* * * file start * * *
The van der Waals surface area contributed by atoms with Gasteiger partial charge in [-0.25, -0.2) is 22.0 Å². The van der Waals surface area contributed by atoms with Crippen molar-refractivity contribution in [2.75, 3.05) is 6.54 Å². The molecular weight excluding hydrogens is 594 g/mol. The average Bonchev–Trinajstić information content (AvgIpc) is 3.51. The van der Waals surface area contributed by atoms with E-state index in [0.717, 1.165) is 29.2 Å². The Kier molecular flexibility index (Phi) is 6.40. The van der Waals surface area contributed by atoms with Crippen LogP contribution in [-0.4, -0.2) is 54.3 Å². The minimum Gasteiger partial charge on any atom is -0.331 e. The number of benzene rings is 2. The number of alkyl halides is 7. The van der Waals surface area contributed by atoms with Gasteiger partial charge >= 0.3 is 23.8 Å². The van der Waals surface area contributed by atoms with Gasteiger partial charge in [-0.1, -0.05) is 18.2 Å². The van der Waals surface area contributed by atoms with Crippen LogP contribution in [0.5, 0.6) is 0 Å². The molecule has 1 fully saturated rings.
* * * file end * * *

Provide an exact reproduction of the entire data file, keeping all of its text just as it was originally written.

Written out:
The van der Waals surface area contributed by atoms with Gasteiger partial charge in [-0.25, -0.2) is 22.0 Å². The van der Waals surface area contributed by atoms with Crippen molar-refractivity contribution in [2.75, 3.05) is 6.54 Å². The molecular weight excluding hydrogens is 594 g/mol. The average Bonchev–Trinajstić information content (AvgIpc) is 3.51. The van der Waals surface area contributed by atoms with E-state index in [0.717, 1.165) is 29.2 Å². The Kier molecular flexibility index (Phi) is 6.40. The van der Waals surface area contributed by atoms with Crippen LogP contribution in [-0.4, -0.2) is 54.3 Å². The minimum Gasteiger partial charge on any atom is -0.331 e. The number of benzene rings is 2. The number of alkyl halides is 7. The van der Waals surface area contributed by atoms with Gasteiger partial charge >= 0.3 is 23.8 Å². The van der Waals surface area contributed by atoms with Gasteiger partial charge in [-0.1, -0.05) is 18.2 Å². The van der Waals surface area contributed by atoms with Crippen LogP contribution in [0.5, 0.6) is 0 Å². The molecule has 1 fully saturated rings.